Rebecca ★★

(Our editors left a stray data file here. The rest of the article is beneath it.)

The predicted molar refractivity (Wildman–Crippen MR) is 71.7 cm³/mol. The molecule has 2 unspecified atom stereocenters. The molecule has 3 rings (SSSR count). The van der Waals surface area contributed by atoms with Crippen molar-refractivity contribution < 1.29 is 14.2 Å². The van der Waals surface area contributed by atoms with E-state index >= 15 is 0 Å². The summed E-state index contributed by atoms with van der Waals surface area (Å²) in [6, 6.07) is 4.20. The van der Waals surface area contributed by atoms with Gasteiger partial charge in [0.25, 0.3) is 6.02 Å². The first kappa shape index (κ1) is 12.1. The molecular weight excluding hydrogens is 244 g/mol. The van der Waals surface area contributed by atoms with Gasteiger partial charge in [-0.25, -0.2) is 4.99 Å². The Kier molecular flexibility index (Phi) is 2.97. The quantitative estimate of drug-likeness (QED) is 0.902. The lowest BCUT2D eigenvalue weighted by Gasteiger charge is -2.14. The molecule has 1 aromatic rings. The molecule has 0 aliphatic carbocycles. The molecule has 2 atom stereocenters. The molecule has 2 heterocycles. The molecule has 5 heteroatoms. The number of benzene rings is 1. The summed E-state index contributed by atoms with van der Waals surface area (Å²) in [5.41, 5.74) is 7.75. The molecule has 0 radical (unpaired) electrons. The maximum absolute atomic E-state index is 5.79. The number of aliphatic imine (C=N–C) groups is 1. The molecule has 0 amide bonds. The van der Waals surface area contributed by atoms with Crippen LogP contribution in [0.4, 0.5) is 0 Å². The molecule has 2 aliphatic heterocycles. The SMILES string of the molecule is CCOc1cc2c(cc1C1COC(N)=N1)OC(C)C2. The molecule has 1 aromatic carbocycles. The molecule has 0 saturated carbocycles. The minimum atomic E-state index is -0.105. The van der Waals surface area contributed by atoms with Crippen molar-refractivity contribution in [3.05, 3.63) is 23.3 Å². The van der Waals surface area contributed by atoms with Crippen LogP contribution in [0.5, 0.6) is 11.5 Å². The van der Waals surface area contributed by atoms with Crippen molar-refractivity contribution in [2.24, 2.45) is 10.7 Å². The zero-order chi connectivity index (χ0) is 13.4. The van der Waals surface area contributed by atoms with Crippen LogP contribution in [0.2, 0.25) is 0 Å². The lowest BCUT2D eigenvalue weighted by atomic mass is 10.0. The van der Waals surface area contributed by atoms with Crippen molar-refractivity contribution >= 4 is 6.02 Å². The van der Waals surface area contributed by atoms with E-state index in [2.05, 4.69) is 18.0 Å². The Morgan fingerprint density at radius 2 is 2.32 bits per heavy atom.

All versions of Rebecca are about multiple forms of possessiveness with the big gothic mansion as its ideal image. The same is true here, although Weathley is far more interesting in money than sex. Everything that is perverse in this version can be traced back by how much it offers its own running commentary, the real tale is that of the self-appointed bad boy auteur getting swallowed by the upward mobility of his thrist with the Hollywood apparatus. Is any of it successful? Not much, despite an impressive main set, as erasing the gothic from Rebecca's romance is very inefective. By taking both the atmosphere and psychosexual hang-ups out, there isn't much here to hang-on and Weathley distant overanalytical self awareness is a huge minus on those terms as well. There's a liitle bit more about class but not enough to fill the lack of danger and allure at its center. The midsection in particular suffers a lot from this. Hammer very theatrical performance is very in synch with what the movie wants to be, but his matine idol impression is exactly that and one can't fail but miss the minimum amount of danger to give the drama some energy. It is typical of Wheatley's literalism that this Rebecca rightfully restablishes Maxim's murderer status, but none of Du Maurier's ambiguity towards him. Maybe the problem is that the when Hitchcock did his calculated gun-for-hire work in the 1940 version (and again the film is so self-aware about this, the comparison is all but inevitable) he was doing so for David Selznick, a man of questionable aesthetic tastes but very clearly mad and giving to his own taste for amour fou excesses and Wheatley is doing so for Working Title (the proud face of defanged British cinema for three decades now) and, well, Netflix. So the possessiveness isn't about people oblique and not always trustworthy desires, but just giving yourself over to things, just disappearing into a previous set image.